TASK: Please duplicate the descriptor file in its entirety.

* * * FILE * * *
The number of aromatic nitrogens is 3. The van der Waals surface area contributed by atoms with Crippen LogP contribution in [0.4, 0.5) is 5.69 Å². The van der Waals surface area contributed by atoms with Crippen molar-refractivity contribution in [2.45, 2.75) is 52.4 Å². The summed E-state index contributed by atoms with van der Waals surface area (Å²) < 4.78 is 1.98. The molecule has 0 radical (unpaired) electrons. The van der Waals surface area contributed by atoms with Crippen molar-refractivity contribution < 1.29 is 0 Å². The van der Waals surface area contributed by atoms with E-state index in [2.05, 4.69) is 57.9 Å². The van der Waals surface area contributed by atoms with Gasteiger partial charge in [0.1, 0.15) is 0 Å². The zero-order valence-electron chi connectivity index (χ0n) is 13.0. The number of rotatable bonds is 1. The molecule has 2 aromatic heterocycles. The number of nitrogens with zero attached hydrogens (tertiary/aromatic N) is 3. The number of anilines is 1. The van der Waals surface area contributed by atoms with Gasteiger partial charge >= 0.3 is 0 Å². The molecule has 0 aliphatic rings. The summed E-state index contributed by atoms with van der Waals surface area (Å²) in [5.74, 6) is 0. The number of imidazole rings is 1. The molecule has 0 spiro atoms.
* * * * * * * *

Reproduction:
The number of aromatic nitrogens is 3. The van der Waals surface area contributed by atoms with Crippen LogP contribution in [0.4, 0.5) is 5.69 Å². The van der Waals surface area contributed by atoms with Crippen molar-refractivity contribution in [2.45, 2.75) is 52.4 Å². The summed E-state index contributed by atoms with van der Waals surface area (Å²) < 4.78 is 1.98. The molecule has 0 radical (unpaired) electrons. The van der Waals surface area contributed by atoms with Crippen molar-refractivity contribution < 1.29 is 0 Å². The van der Waals surface area contributed by atoms with E-state index in [2.05, 4.69) is 57.9 Å². The van der Waals surface area contributed by atoms with Gasteiger partial charge in [0.1, 0.15) is 0 Å². The zero-order valence-electron chi connectivity index (χ0n) is 13.0. The number of rotatable bonds is 1. The molecule has 2 aromatic heterocycles. The number of nitrogens with zero attached hydrogens (tertiary/aromatic N) is 3. The number of anilines is 1. The van der Waals surface area contributed by atoms with Gasteiger partial charge >= 0.3 is 0 Å². The molecule has 0 aliphatic rings. The summed E-state index contributed by atoms with van der Waals surface area (Å²) in [5.74, 6) is 0. The number of imidazole rings is 1. The molecule has 0 spiro atoms.